The Hill of the Christians

One of the most fascinating and perilous segments of Barth’s journey occurred in the district of Aïr in the Sahara, in present-day Niger. About 300 miles long and 200 miles wide, Aïr consists of steep disconnected massifs and volcanic cones, some rising more than 6,000 feet from the desert floor. Barth called it “the Switzerland of the desert.” Until he described it, Europeans were unaware that the Sahara contained such landscapes. Before Barth’s party entered the region, no European had ever set foot there. European visitors would be extremely rare for many decades afterwards.

The landscape of Aïr. From Travels and Discoveries.

In Barth’s day, Aïr was an isolated redoubt occupied by gangs of Tuareg brigands who had never been subdued by an outside power. This remained true, off and on, for next 150 years. I had hoped to visit Aïr while researching my book, but the district was off-limits to travelers because Tuareg rebels had a base there.

At the time of Barth’s journey,  the capital of Aïr was Tintellust, deep in the region’s heart. Barth’s group reached there soon after being plundered and nearly murdered by Tuaregs in Aïr. The Europeans expected Tintellust to be a city, but it turned out to be a village of 250 dwellings shaded by trees in a pleasant mountain valley. The explorers weren’t too disappointed, because for the first time in weeks they felt safe. Tintellust was the home of Sultan Annur, leader of the Kel Owis, a Tuareg tribe. For a large sum, Annur agreed to protect the expedition.

Annur told the Christians to camp at a spot 800 yards from the village on some sand hills. The location offered sweeping views of the valley and the mountains. Barth predicted that the place would henceforth be called the “English Hill” or the “Hill of the Christians.”


Francis Rennell Rodd, a British explorer, traveled in Aïr in the 1920s and wrote a wonderful book about it called People of the Veil. Rodd found Aïr and its Tuareg inhabitants exactly as Barth had described them 75 years earlier. I especially like Rodd’s description of male Tuaregs: “The men never grow fat: they are hard and fit and dry like the nerve of a bow, or a spring in tension. Of all their characteristics the one I have most vividly in mind is their grace of carriage. The men are born to walk and move as kings, they stride along swiftly and easily, like Princes of the Earth, fearing no man, cringing before none, and consciously superior to other people.” Their belligerence and opportunism, noted Rodd, hadn’t changed either, as expressed in one of their sayings: “Kiss the hand you cannot cut off.”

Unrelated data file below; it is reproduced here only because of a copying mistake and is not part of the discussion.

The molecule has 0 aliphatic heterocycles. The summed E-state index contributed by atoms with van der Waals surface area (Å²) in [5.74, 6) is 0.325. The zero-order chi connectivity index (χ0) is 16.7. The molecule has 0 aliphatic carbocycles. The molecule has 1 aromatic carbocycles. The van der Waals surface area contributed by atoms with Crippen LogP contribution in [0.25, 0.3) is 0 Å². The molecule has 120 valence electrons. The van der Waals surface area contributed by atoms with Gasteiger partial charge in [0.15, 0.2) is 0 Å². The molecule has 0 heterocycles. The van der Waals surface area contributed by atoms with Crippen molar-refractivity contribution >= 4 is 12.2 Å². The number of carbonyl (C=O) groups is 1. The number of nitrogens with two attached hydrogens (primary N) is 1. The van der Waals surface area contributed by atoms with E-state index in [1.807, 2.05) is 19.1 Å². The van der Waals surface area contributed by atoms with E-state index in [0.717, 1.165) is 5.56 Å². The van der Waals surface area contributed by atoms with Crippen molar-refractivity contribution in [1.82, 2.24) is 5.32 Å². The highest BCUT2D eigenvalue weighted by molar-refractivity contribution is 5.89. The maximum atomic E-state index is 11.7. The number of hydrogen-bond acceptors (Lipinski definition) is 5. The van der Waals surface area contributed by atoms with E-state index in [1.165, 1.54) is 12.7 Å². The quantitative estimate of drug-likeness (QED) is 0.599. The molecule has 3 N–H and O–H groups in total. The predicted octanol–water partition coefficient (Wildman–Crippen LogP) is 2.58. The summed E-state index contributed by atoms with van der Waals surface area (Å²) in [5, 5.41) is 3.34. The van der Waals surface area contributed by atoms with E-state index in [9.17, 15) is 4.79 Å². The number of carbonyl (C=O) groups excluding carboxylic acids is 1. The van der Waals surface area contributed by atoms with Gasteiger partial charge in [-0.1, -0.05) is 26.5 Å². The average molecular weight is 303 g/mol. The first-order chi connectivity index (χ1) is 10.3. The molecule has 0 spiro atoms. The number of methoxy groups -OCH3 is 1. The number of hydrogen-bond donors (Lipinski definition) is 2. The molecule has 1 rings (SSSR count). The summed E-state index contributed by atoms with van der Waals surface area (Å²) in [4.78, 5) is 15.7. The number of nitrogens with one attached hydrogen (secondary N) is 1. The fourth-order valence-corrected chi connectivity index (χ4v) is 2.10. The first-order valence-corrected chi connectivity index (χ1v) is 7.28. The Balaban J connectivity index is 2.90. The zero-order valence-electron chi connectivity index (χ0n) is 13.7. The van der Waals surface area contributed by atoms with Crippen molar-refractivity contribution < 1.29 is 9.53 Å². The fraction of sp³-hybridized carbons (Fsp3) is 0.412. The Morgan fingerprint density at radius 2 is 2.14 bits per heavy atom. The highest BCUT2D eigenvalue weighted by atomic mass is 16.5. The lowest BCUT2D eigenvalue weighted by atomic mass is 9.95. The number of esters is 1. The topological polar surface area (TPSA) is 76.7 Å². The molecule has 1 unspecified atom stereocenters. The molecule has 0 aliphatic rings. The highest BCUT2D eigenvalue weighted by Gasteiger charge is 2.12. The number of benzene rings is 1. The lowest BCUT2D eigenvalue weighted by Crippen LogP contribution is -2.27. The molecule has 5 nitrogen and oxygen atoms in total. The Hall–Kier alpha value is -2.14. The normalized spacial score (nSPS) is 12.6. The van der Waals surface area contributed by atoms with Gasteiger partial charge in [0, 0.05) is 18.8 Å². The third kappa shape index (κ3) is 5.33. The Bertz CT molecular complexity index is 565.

Rodd wanted to visit Tintellust to look for traces of Barth, whom he called “perhaps the greatest traveler there has ever been in Africa.” Tintellust wasn’t on any map, but Rodd’s guide knew the village and took him there. As they reached the outskirts, the guide pointed out a place called “the House of the Christians.” When Rodd asked why, the guide said that in the olden days three white Christians who weren’t French had come to Tintellust—not as conquerors, like the French, but as friends of Chief Annur—so the thatch huts where they camped had never been inhabited or pulled down. All that remained of the camp, noted Rodd, were “the traces of two straw huts and a shelter, a wooden water trough, and some broken pots.”

In 2005 Julia Winckler, a British photographer and teacher fascinated by Barth, traveled to Tintellust. She too was shown Barth’s old encampment. She documented her visit to Tintellust (and Agadez) with photographs and videos: In Tintellust, according to Winckler, a story persists that Barth buried treasure nearby, and the villagers occasionally still dig for it. Barth would be amused–by the time he and his ragged group reached Tintellust, they had been pillaged several times and had no surplus to bury.

Drinkers, Traders, Soldiers, Spies

The nomads at the muddy pond were Arabs from Agadez, an old Saharan entrepot in present-day Niger. Their 60 camels drank and looked supercilious.

A boy and a small girl in a multicolored robe stood behind the herd. The girl was a dynamo, scolding the camels in a shrill voice and whacking their legs with a stick if they tried to stray.